To baseline your network, you need software or hardware to listen on your network or a particular device. Both Colasoft nChronos and Capsa can be used to accomplish this task. Both of them are used to listen into packet data of a wire and generate all kinds of statistics on the network. To baseline a network, you need to use them to monitor the network traffic long enough, because a wider time span presents a more real picture of network traffic pattern. The use of network baseline is listed as follows:

  • Understand healthy network pattern and traffic trends.
  • Evaluate network management policies compliance.
  • Understand how the network resources are allocated.
  • Accelerate to troubleshoot network issues, i.e. abnormal traffic and spam traffic, etc.
  • Provide data on network and security management to support decision making.
  • Provide history statistics on network upgrade.

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How to baseline a network


If you want to baseline a network, you can start from the tasks listed below:

1. Network diagram: draw the layout of the network structure, marking IP/MAC addresses, VLAN, and places of all routers, switches, firewalls, servers, management devices, and even the data flow directions.

2. Network management policy: helps you understand what services are allowed to run on the network, what traffic is forbidden, and what services should enjoy higher priority.

Scope & Objectives

When you are ready to start baselining your network, first you should think what to baseline because it’s hard or sometimes unnecessary to include all hosts, switches and routers of a big network into you baseline report. The suggestion is that you divide the network into several layers and only baseline the critical layers. For example, only baseline the services like ERP, Email, HTTP traffic and devices like core switches, routers and critical servers.

In addition to last point, different devices, hosts and links require different types of baseline data. For example, performance and security baseline is important to the servers, and network itself cares about throughput, utilization and types of traffic.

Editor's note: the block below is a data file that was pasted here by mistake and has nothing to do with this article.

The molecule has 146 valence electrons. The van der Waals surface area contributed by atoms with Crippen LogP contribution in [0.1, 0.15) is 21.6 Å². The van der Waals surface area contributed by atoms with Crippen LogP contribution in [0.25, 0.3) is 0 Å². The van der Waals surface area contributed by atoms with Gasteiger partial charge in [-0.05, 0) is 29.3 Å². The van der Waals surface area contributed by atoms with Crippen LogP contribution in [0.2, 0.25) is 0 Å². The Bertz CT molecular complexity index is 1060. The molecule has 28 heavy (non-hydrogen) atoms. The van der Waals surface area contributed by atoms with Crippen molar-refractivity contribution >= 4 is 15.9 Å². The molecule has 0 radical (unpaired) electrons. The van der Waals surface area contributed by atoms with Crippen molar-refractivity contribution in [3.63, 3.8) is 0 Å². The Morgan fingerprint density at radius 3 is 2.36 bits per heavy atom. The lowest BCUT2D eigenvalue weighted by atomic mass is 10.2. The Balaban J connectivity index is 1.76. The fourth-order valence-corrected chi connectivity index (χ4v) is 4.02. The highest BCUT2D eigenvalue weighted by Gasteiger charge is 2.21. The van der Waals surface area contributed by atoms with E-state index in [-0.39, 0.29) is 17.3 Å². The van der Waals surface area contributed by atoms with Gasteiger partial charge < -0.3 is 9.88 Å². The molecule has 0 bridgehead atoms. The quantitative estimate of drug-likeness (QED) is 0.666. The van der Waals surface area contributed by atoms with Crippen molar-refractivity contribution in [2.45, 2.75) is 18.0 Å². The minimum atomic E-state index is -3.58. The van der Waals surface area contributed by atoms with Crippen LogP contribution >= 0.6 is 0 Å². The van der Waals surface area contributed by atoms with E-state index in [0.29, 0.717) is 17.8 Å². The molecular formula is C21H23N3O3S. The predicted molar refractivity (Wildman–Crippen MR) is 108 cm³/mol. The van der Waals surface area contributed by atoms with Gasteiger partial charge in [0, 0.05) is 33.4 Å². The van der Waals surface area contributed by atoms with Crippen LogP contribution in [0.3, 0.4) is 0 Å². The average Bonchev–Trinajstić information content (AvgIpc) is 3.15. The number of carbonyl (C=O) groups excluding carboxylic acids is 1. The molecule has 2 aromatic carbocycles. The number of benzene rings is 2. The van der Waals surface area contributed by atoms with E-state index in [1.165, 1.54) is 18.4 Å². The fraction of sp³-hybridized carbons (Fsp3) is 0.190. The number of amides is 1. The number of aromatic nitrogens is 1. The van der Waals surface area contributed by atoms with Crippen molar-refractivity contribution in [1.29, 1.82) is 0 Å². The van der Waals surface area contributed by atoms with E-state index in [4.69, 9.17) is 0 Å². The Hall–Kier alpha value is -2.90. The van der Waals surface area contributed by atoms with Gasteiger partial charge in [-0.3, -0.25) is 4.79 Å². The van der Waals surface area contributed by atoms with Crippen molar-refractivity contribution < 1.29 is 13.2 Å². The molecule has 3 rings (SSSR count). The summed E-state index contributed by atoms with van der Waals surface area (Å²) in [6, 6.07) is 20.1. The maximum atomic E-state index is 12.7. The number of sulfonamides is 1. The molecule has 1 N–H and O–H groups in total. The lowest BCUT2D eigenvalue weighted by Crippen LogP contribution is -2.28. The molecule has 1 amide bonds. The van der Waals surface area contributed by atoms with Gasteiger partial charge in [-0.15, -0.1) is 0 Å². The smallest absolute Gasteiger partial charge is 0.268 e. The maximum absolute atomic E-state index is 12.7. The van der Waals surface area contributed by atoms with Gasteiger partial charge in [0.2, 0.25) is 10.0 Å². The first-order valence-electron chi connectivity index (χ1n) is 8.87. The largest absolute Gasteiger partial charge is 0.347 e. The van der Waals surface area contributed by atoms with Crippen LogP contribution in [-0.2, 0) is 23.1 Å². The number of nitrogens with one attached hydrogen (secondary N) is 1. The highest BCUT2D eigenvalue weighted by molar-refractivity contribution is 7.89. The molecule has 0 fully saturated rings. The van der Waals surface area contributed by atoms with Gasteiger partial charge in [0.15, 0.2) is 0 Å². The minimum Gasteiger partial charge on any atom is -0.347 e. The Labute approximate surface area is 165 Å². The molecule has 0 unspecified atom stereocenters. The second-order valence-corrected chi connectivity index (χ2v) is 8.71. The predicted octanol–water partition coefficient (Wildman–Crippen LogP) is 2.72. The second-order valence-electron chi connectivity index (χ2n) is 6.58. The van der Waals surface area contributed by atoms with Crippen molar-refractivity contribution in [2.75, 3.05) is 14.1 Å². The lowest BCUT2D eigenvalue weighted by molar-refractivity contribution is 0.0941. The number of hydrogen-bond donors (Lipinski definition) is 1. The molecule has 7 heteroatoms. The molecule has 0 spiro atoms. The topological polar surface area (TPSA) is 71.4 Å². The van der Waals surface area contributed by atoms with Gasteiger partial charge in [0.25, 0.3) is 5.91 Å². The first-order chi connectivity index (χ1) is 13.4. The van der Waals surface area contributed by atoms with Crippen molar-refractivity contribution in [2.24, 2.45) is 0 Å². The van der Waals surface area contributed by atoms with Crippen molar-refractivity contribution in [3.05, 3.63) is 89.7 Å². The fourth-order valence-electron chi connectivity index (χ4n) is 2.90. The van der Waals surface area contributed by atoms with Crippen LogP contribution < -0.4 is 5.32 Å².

Collect baseline data

Generally speaking, a network baseline report contains these basic data: network utilization, traffic components, top protocols talkers, top hosts talkers, conversation statistics, address statistics, packet sizes, average packet length, and key server info, etc. Both nChronos and Capsa Network Analyzer provide these types of data (figure below).

To use nChronos or Capsa to baseline a network, you need run nChronos or Capsa and use an excel sheet to record statistics over each specific time period. The following figure shows a typical Excel network benchmark table.

Then you can use formula to work out the max, min, and average value of each data type. And if you keep recording long enough, you get a much precise baseline statistics.

The use of network baseline data

The baseline data is often used when the network is reported to be running improperly. For example, when the network performance drops, you can compare the real-time datacollected from the analyzer with the baseline data to help you spot where the anomalies are.

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Tips for network baselining

Update the baseline document in time

The baseline report is useful only when it provides accurate and up-to-date data. It requires that you update the data in time when there are any changes to the network. For example, when a new device is added, or a new application is implemented, the changes need to be marked on in the baseline report.

An IP/MAC database is necessary

If the network is full of desktops, laptops and switches, you should consider an IP/MAC database to record the user name and place of each individual IP and MAC address. It’s very helpful when you need figure out who is using the IP or MAC and where it is when you decide to give it an examination.

Baseline the critical devices only

Remember, you don’t have to maintain a baseline table which covers all your host computers, laptops, servers, switches, firewalls and routers. If you insist to do so, you’d better prepare enough time for it. You are suggested to only cover the mission-critical servers, such as email, web site, OA and CRM servers, and core switches and routers in your baseline report. And they’d better be organized in separate sheets to help you easily find what data you need.